June 8, 2023
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A real stowaway, the common perch, a freshwater fish very common in Europe, colonizes lakes with the transport of its eggs by ducks, according to a study published in Biology Letters Wednesday.

How can isolated lakes with no access to a watercourse still be teeming with fish? Charles Darwin had raised a trail by noting that mollusc larvae attached themselves to the legs of a duck, before assuming that they could survive the flight leading them to a new body of water to colonize.

Avian zoochory

Most recent experiments have explored the process of avian zoochory, by which living organisms stowaway from one place to another, on the feathers or even in the stomach of a bird.

The study conducted by doctoral student Flavien Garcia and his colleagues from the Evolution and Biological Diversity Laboratory at the University of Toulouse III, with the help of an American professor of aquatic biology, is the first to seek proof of this in the field.

More precisely in a set of gravel lakes in Haute-Garonne, in the south-west of France. Typically, these flooded quarries are operated by companies and closed strictly to the public. Once their resources have been exhausted, after ten or fifteen years, they are then generally open to him.

Biologists have examined 37 of them, a third of which are still closed and inaccessible to anglers. All these lakes had a population mainly composed of European perch.

The study first ruled out a possible source of “colonization” of these bodies of water by the habit of angling enthusiasts to populate them with fish, the better to hook them there.

Those responsible for the gravel pits have ruled out any introduction of fish into their operation. As for the lakes open to the public, the fishermen who confessed to wild releases of fry admitted to doing so with more athletic species, such as trout perch or carp.

Fish eggs as an appetizer

Another observation excluding human intervention is based on the genetic analysis of more than 500 poles. The artificial introduction of perch should result in a greater genetic diversity of the species in lakes open to fishing… Yet it is substantially equal to that of gravel pits closed to the public.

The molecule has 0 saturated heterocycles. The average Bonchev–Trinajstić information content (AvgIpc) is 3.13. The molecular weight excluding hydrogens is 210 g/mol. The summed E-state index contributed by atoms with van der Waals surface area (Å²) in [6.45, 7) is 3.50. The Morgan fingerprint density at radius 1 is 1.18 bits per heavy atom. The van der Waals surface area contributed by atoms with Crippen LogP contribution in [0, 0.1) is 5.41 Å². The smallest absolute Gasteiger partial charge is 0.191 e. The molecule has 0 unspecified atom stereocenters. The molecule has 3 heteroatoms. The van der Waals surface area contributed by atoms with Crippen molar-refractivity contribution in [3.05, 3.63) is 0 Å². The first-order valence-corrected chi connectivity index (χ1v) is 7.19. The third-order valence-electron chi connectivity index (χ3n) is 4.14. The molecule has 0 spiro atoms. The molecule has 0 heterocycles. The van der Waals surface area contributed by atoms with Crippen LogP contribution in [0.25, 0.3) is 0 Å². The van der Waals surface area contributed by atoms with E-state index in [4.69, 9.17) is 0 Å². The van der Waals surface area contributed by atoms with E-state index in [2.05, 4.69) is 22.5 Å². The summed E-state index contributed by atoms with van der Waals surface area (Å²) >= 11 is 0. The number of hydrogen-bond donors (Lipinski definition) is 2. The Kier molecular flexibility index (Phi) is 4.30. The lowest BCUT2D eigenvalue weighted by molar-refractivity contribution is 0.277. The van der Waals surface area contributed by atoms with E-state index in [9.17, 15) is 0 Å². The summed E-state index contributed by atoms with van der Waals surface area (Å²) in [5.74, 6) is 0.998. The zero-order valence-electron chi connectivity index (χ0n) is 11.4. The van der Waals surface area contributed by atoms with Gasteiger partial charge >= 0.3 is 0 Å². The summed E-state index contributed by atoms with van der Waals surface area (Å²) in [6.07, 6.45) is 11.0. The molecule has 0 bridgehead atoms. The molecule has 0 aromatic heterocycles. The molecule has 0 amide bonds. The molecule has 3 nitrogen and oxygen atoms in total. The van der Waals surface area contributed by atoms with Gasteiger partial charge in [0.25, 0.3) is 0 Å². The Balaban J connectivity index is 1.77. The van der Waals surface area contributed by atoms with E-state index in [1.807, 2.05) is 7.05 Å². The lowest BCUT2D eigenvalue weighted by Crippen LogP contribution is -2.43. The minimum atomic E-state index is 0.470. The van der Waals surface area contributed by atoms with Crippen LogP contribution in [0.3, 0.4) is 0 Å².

Other “lines of evidence” support the role of birds in colonization, particularly the mallard. “There is a synchrony between the time of the spawning of perches and a period of high abundance of ducks”, remarks Flavien Garcia.

The mallard and the coot, a water hen, inhabit the lakes until the end of their wintering period in February. Precisely during the reproduction period of the common perch, which needs very cold water for its spawning, between 8 and 10 degrees Celsius.

Its eggs, as tiny as they are innumerable, extend in long, gelatinous ribbons that can reach up to five feet. Adhering, at water level, to plants and stones, they can easily stick to the legs or feathers of ducks. Or even finish as an aperitif in their throats.

However, recent experiments have shown that fish eggs can survive the intestinal transit of their host…

Genetic analysis provides another clue, with a link between the geographical proximity of the lakes and the genetic proximity of the perches that evolve there. Researchers have even identified “first-generation migrants,” says Garcia. That is to say “perches whose genotype belongs to that of the population of another lake”.

In addition, half of lake colonizations occur over a distance of less than 2 km. The same one that ducks usually cover.

The only missing evidence is the ability of the perch egg to survive mallard digestion. It would require a “practically and ethically complicated” experiment, says Garcia, including sacrificing the animals to examine their digestive tracts.

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